Alexander Porteous wrote the “ The History of Crieff “ which was published in 1912 and to this day is recognised as the definitive account of the towns illustrious and historic past . The following account reflects clearly how traditions can quite easily be forgotten as the social pattern change with the passing years . We look at two festivals which occurred close to one another at the start of the new year . Handsel Monday , alas is gone but the other Hogmanay has gone from strength to strength both locally here in the Strath , in Scotland and indeed the World !
“Two time honoured institutions – or perhaps they may more suitably be called festivals - for long celebrated in Crieff , as elsewhere , were “ Hogmanay “ the last evening of the year , and “ Handsel Monday “ , the first Monday of the New Year ( old style ) . The celebration of these still lingers , more from a legendary point of view , amongst the youngsters of Crieff ; but well on into the sixties of the last century , adults were the principal partakers .Soon after darkness fell on New Year’s Eve , bands of guisers commenced their rounds . The disguised adopted were many and various ; and the faces were invariably blackened , it being considered a most important matter that no recognition be possible . One of the party was usually provided with an accordion or concertina with which he accompanied songs rendered by his comrades . An al fresco entertainment was given at each house they visited – which houses needless to say , were carefully chosen from the point of view of appreciation of their efforts . A monetary recompense was looked for , which was often given , but as often as withheld . A refusal , however , did not daunt the spirits of the guisers , as amusement and fun , beyond all else , was the object in view .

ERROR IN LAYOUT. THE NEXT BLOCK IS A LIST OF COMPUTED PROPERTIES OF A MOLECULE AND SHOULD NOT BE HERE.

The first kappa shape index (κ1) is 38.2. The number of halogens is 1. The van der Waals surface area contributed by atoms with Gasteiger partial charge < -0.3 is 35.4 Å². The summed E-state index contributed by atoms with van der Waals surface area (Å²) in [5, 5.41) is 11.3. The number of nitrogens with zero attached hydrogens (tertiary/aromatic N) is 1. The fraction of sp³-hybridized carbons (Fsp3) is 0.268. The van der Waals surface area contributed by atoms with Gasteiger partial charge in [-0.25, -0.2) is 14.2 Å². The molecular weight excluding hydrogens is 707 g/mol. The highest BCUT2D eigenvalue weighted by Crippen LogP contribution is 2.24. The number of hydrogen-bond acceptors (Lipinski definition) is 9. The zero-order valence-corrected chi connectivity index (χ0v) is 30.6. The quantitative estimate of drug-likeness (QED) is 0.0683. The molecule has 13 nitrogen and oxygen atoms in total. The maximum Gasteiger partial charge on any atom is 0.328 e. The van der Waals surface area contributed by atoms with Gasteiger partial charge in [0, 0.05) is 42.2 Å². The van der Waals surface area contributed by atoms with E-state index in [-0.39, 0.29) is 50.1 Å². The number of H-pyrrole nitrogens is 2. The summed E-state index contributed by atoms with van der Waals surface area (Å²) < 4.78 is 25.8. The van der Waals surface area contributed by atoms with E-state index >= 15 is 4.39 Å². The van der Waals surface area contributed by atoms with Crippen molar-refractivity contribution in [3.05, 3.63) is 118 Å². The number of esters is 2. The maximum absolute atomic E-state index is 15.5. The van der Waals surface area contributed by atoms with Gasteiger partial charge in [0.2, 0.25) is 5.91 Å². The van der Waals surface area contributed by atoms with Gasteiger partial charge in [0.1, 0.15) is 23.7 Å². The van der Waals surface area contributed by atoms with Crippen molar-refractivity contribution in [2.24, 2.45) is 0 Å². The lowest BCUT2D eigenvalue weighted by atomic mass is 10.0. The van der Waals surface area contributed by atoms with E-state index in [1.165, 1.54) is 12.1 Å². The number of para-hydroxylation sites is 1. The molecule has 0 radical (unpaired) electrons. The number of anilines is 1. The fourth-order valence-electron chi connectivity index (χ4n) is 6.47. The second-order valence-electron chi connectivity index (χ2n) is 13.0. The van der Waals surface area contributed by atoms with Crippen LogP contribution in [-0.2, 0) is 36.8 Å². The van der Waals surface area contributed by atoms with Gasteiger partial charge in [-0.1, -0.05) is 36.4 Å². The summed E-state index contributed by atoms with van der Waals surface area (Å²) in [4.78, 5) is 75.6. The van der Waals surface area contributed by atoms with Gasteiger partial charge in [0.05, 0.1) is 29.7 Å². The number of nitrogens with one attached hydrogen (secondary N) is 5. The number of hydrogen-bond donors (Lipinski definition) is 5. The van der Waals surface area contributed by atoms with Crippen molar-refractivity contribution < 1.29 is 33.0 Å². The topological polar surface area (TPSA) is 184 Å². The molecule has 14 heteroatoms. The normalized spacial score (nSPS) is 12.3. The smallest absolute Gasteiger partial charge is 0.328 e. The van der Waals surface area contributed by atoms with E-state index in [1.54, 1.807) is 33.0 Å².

Handsel Monday , was more generally observed than Hogmanay , and the echo of the last stroke of midnight had barely died away ere the streets became enlivened with crowds of youths . The most ardent of these were also the most mischievous, and they seemed to consider that the season of the year warranted every excess and licence . The attention of the revellers were mainly directed to those against whom any of them had a grievance , which had been carefully nourished during the year . In many instances the vents would be blocked by turf , while in others a penny whistle would be vigorously blown through the key- hole . These were the joys of youth ; while the elders would indulge in first footing , with the result that many were seen wending their devious way homewards in the early dawn in a more or less hilarious state of inebriety . As the century wore on , New Year’s Day itself began to take the place of Handsel Monday , and the celebrations of the latter is now practically obsolete . “
Handsel Monday was celebrated throughout Scotland and indeed also parts of Northern England. Among the rural population of Scotland, Auld Hansel Monday, was traditionally celebrated on the first Monday after January 12. This custom reflected a reluctance to switch from the Old (Julian) style calendar to the New (Gregorian) calendar.[ January 1 is the earliest day on which Handsel Monday can fall.